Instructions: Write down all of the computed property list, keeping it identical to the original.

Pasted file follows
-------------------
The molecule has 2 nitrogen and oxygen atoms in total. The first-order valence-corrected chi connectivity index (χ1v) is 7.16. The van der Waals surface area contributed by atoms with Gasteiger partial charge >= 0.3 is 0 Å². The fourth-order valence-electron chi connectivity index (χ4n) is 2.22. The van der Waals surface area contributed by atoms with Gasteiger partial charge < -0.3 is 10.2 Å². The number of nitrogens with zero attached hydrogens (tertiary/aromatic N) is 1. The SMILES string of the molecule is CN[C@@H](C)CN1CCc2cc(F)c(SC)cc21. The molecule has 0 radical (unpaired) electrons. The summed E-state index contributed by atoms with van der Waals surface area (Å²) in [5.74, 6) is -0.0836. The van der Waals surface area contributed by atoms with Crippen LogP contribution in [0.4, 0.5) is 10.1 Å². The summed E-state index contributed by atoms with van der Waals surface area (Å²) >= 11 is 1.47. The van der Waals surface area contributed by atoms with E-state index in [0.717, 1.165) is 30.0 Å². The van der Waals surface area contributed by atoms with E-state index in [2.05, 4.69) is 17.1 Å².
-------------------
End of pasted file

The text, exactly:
The molecule has 2 nitrogen and oxygen atoms in total. The first-order valence-corrected chi connectivity index (χ1v) is 7.16. The van der Waals surface area contributed by atoms with Gasteiger partial charge >= 0.3 is 0 Å². The fourth-order valence-electron chi connectivity index (χ4n) is 2.22. The van der Waals surface area contributed by atoms with Gasteiger partial charge < -0.3 is 10.2 Å². The number of nitrogens with zero attached hydrogens (tertiary/aromatic N) is 1. The SMILES string of the molecule is CN[C@@H](C)CN1CCc2cc(F)c(SC)cc21. The molecule has 0 radical (unpaired) electrons. The summed E-state index contributed by atoms with van der Waals surface area (Å²) in [5.74, 6) is -0.0836. The van der Waals surface area contributed by atoms with Crippen LogP contribution in [0.4, 0.5) is 10.1 Å². The summed E-state index contributed by atoms with van der Waals surface area (Å²) >= 11 is 1.47. The van der Waals surface area contributed by atoms with E-state index in [0.717, 1.165) is 30.0 Å². The van der Waals surface area contributed by atoms with E-state index in [2.05, 4.69) is 17.1 Å².